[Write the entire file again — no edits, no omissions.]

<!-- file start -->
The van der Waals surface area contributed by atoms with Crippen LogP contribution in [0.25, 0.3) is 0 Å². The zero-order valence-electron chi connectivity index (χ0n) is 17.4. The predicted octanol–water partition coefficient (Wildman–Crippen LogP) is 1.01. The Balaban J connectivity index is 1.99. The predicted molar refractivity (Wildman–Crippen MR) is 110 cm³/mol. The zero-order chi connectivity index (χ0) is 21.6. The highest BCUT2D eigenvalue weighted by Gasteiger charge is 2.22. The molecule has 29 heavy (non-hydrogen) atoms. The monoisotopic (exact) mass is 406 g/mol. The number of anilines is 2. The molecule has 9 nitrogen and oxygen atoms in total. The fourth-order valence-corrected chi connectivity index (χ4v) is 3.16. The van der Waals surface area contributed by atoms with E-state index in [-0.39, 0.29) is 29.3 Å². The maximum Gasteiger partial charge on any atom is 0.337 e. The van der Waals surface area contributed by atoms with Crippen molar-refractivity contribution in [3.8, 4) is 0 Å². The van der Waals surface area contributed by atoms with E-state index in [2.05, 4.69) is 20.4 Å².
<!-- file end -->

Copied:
The van der Waals surface area contributed by atoms with Crippen LogP contribution in [0.25, 0.3) is 0 Å². The zero-order valence-electron chi connectivity index (χ0n) is 17.4. The predicted octanol–water partition coefficient (Wildman–Crippen LogP) is 1.01. The Balaban J connectivity index is 1.99. The predicted molar refractivity (Wildman–Crippen MR) is 110 cm³/mol. The zero-order chi connectivity index (χ0) is 21.6. The highest BCUT2D eigenvalue weighted by Gasteiger charge is 2.22. The molecule has 29 heavy (non-hydrogen) atoms. The monoisotopic (exact) mass is 406 g/mol. The number of anilines is 2. The molecule has 9 nitrogen and oxygen atoms in total. The fourth-order valence-corrected chi connectivity index (χ4v) is 3.16. The van der Waals surface area contributed by atoms with E-state index in [-0.39, 0.29) is 29.3 Å². The maximum Gasteiger partial charge on any atom is 0.337 e. The van der Waals surface area contributed by atoms with Crippen molar-refractivity contribution in [3.8, 4) is 0 Å². The van der Waals surface area contributed by atoms with E-state index in [2.05, 4.69) is 20.4 Å².